A communitarian reading?

Can texts be understood outside of the community which (supposedly) formed it?  For many years I was sympathetic to this line of thinking, and it does retain an element of truth.   However, it is also open to some philosophical dangers.  Let’s take the Bible and Traditional Community A (TCa).  TCa will assert that one can’t understand the Bible apart from TCa (which allegedly gave us the Bible).  But stop and think about that claim for a second.  Let’s take Genesis 1

And God created the heavens and the earth.

Multiple choice quiz.  Who created the heavens and the earth?
a. God
B. Satan
C.  Both (A) and (B)

The bible can be clear.   “But what about the hard to understand sections?”  Surely you don’t deny the Bible has those?  What do you do when you can’t reach an understanding in those sections? A lot of times I simply accept that I don’t understand it and leave it at that (for the moment).  I am honestly not bothered by that.   The advocate of TCa will say, “At least we can go to the Fathers (or the Pope) and get the answer.”   To which I respond, “No, you can’t.”   If for no other reason than half the time the Fathers don’t even deal with the texts that we consider “difficult.”  Read the Christological exegesis in Athanasius, Augustine, and the Cappadocians.  It is simply read in a non-Arian manner which isn’t that hard to follow.    That accounts for a large variety of the text.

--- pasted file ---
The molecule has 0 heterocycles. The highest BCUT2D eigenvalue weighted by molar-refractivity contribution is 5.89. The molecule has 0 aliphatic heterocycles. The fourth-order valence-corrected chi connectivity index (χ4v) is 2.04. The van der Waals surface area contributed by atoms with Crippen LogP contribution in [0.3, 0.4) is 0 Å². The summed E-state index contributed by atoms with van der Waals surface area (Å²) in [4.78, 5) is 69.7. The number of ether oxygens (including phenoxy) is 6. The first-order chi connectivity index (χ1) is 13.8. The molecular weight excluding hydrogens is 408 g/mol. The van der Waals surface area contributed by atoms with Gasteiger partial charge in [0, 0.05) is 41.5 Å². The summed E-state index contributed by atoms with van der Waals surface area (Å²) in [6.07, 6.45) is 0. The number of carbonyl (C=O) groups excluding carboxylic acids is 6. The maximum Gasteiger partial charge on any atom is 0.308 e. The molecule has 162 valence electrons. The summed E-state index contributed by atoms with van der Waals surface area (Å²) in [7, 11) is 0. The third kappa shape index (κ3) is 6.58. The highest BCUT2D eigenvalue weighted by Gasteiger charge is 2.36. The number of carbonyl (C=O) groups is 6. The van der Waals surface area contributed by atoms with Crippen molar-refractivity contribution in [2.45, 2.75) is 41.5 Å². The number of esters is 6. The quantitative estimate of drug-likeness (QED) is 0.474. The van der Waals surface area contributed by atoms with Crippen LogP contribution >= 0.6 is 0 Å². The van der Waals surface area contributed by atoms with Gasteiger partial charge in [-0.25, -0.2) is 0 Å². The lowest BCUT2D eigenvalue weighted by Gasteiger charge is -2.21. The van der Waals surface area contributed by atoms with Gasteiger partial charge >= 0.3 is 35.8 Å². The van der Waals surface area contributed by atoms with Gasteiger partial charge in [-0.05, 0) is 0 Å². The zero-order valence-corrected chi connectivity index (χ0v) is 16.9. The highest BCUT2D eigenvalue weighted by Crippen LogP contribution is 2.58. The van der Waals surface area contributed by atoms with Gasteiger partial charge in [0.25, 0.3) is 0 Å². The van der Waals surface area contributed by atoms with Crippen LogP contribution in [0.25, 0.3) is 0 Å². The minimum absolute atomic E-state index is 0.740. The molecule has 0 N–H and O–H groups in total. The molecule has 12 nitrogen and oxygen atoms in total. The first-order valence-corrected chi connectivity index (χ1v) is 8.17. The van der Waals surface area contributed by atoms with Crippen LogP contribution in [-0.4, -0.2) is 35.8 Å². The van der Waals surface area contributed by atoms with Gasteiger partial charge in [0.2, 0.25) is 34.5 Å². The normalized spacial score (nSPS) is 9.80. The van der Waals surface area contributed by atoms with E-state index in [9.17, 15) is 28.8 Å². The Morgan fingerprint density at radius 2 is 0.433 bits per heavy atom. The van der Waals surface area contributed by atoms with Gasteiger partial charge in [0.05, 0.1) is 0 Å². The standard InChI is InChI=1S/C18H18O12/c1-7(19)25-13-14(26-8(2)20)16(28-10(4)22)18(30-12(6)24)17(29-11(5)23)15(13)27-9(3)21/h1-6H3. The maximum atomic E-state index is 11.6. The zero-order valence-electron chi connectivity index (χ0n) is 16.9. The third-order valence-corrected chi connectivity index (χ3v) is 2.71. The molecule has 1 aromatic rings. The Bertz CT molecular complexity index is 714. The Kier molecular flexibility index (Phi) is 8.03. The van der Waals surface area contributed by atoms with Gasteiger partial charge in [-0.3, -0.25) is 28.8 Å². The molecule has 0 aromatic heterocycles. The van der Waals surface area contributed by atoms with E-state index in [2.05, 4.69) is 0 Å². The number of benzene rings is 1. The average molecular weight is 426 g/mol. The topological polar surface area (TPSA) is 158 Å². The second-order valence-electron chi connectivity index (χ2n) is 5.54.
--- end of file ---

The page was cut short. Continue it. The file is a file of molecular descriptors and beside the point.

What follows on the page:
If you want something like a handbook of interpreted texts, you won’t find it.   Yes, I am aware of Oden’s project.  I hope we are also seeing the irony in that Oden is a Protestant.

Let’s take another example.  Romans 5:12 clearly teaches a form of federal representation.    Even if you take the Orthodox reading that all man inherits is death (which is open to doubt), the fact remains that Adam represented me in some way.   Many who follow Romanides and Farrell will say “that just can’t be true.”  Well, does the text say it or no?